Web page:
Democratic presidential hopefuls, in the wake of back-to-back mass shootings, reaffirmed Sunday their calls for new gun control legislation and cast President Donald Trump’s support for so-called “red flag laws” as falling short of more sweeping measures.
“I think you can pass a red flag law, but it’s insufficient. What we really need to do is also pass a ban on assault weapons, particularly the military style weapons that have resulted in people losing their lives within seconds,” said Sen. Kirsten Gillibrand (D-N.Y.) in an interview with CBS’ “Face the Nation.”
Gillibrand was among a half-dozen Democratic presidential candidates appearing on the Sunday political talk shows, a week after 31 people were killed in separate shootings in El Paso, Texas, and Dayton, Ohio.
The candidates repeated their calls for stricter background check laws, while also laying blame on Trump for the shooting at an El Paso Walmart. The shooter told authorities he specifically targeted “Mexicans,” law enforcement officials in El Paso said. Democrats argued that Trump’s past rhetoric, including his labeling of Mexican immigrants as criminals, incited the shooter, a contention the president and his allies have denied.
Sen. Cory Booker (D-N.J.), who has supported creating a national gun licensing program, told ABC’s “This Week” that “presidential leadership” would compel Congress to pass sweeping gun control reforms.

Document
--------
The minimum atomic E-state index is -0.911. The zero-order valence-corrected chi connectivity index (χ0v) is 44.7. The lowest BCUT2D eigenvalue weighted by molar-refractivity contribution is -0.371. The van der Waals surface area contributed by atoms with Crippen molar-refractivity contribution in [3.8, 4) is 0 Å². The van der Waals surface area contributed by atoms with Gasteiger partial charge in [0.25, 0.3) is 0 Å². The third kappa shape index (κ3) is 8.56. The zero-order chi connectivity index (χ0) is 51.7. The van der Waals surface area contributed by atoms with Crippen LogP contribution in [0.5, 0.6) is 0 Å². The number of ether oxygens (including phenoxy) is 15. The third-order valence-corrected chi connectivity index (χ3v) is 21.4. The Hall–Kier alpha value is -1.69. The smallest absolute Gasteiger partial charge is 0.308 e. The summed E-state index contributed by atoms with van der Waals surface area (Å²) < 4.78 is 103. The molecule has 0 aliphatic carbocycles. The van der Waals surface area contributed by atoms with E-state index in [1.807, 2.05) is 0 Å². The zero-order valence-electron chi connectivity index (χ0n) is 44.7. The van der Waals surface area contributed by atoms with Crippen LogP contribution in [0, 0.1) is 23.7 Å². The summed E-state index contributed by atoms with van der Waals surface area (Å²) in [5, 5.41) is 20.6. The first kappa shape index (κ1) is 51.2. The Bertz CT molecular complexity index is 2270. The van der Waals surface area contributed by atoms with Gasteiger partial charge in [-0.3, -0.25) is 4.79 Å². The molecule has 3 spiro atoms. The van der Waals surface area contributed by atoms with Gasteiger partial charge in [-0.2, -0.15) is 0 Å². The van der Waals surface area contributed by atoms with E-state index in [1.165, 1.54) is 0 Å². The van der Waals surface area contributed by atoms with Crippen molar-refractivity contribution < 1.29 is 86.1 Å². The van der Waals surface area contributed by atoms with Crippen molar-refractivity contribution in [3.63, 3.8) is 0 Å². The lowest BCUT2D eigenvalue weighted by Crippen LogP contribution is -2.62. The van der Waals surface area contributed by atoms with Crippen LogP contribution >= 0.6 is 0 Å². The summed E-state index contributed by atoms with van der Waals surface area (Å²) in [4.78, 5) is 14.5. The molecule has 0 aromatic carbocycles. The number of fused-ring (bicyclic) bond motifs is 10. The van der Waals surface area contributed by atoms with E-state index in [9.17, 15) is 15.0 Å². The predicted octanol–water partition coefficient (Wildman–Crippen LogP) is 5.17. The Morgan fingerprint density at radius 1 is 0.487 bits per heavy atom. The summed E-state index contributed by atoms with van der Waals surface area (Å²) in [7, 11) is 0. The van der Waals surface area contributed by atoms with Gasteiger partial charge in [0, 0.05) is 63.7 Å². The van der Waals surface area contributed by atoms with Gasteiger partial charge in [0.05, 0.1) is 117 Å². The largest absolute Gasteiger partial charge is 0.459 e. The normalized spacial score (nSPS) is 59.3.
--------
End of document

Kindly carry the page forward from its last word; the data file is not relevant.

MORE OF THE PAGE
“I hear a lot of the pundits say that if Donald Trump actually took responsibility for this moment, and stepped forward and said this is something we should do, that it would move [Senate Majority Leader] Mitch McConnell and a lot of other folks,” Booker said. “We need a president that’s willing to drive forward on this issue and hold people accountable.”
On Friday, before departing for a weeklong stay at his Bedminster, New Jersey, golf resort, Trump told reporters “we need intelligent background checks” and he voiced support for “red-flag laws” that would allow authorities to seize guns from those deemed mentally unfit.
Democrats have been calling on McConnell to reconvene the Senate from its monthlong recess to take on the issue of gun control. The Kentucky Republican essentially shot down the prospect of returning before September in a radio interview last week, in which he promised that legislation for background checks and red-flag laws would be “front and center” when Congress returns from its break.
Booker said lives are being threatened “because this president whips up hatred,” a sentiment echoed by other 2020 contenders.
Sen. Bernie Sanders (I-Vt.), also appearing on “Face the Nation,” said Trump’s rhetoric contributed to a “climate” of hate and divisiveness before adding that the president ultimately didn’t want anyone shot because of his words.
“I think that what [Trump] has created in this country with his incredible rhetoric, his racist rhetoric where he calls Mexicans rapists and criminals … he creates a climate where we are seeing a significant increase in hate crimes in this country,” Sanders said. “He is creating the kind of divisiveness in this nation that is the last thing that we should be doing. He creates the climate, but do I think that he wants to see somebody get shot? Absolutely not.”